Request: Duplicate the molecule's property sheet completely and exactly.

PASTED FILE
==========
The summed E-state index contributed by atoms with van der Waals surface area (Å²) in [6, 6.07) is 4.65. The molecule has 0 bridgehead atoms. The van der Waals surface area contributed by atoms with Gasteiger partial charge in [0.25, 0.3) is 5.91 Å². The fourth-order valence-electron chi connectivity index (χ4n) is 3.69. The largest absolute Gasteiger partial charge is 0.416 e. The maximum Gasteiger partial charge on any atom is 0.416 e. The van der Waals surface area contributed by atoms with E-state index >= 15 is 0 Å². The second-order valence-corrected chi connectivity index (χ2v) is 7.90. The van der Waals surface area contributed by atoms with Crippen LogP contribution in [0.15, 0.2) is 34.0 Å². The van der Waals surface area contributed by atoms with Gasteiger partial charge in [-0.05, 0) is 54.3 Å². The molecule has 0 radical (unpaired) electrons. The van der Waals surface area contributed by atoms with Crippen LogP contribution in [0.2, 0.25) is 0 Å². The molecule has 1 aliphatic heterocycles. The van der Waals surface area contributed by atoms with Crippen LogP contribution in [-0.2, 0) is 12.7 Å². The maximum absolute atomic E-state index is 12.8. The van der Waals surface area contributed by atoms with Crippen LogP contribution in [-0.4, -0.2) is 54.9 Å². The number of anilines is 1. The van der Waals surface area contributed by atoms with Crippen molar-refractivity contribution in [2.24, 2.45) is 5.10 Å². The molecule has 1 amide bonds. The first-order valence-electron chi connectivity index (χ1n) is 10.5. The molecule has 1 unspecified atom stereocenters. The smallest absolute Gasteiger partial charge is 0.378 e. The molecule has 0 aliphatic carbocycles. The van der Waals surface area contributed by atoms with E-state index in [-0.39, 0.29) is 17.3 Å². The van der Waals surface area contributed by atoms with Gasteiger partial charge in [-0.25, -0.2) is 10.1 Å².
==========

The summed E-state index contributed by atoms with van der Waals surface area (Å²) in [6, 6.07) is 4.65. The molecule has 0 bridgehead atoms. The van der Waals surface area contributed by atoms with Gasteiger partial charge in [0.25, 0.3) is 5.91 Å². The fourth-order valence-electron chi connectivity index (χ4n) is 3.69. The largest absolute Gasteiger partial charge is 0.416 e. The maximum Gasteiger partial charge on any atom is 0.416 e. The van der Waals surface area contributed by atoms with E-state index >= 15 is 0 Å². The second-order valence-corrected chi connectivity index (χ2v) is 7.90. The van der Waals surface area contributed by atoms with Crippen LogP contribution in [0.15, 0.2) is 34.0 Å². The van der Waals surface area contributed by atoms with Gasteiger partial charge in [-0.05, 0) is 54.3 Å². The molecule has 0 radical (unpaired) electrons. The van der Waals surface area contributed by atoms with Crippen LogP contribution in [0.2, 0.25) is 0 Å². The molecule has 1 aliphatic heterocycles. The van der Waals surface area contributed by atoms with Crippen LogP contribution in [-0.2, 0) is 12.7 Å². The maximum absolute atomic E-state index is 12.8. The van der Waals surface area contributed by atoms with Crippen LogP contribution in [-0.4, -0.2) is 54.9 Å². The number of anilines is 1. The van der Waals surface area contributed by atoms with Crippen molar-refractivity contribution in [2.24, 2.45) is 5.10 Å². The molecule has 1 amide bonds. The first-order valence-electron chi connectivity index (χ1n) is 10.5. The molecule has 1 unspecified atom stereocenters. The smallest absolute Gasteiger partial charge is 0.378 e. The molecule has 0 aliphatic carbocycles. The van der Waals surface area contributed by atoms with E-state index in [-0.39, 0.29) is 17.3 Å². The van der Waals surface area contributed by atoms with Gasteiger partial charge in [-0.25, -0.2) is 10.1 Å².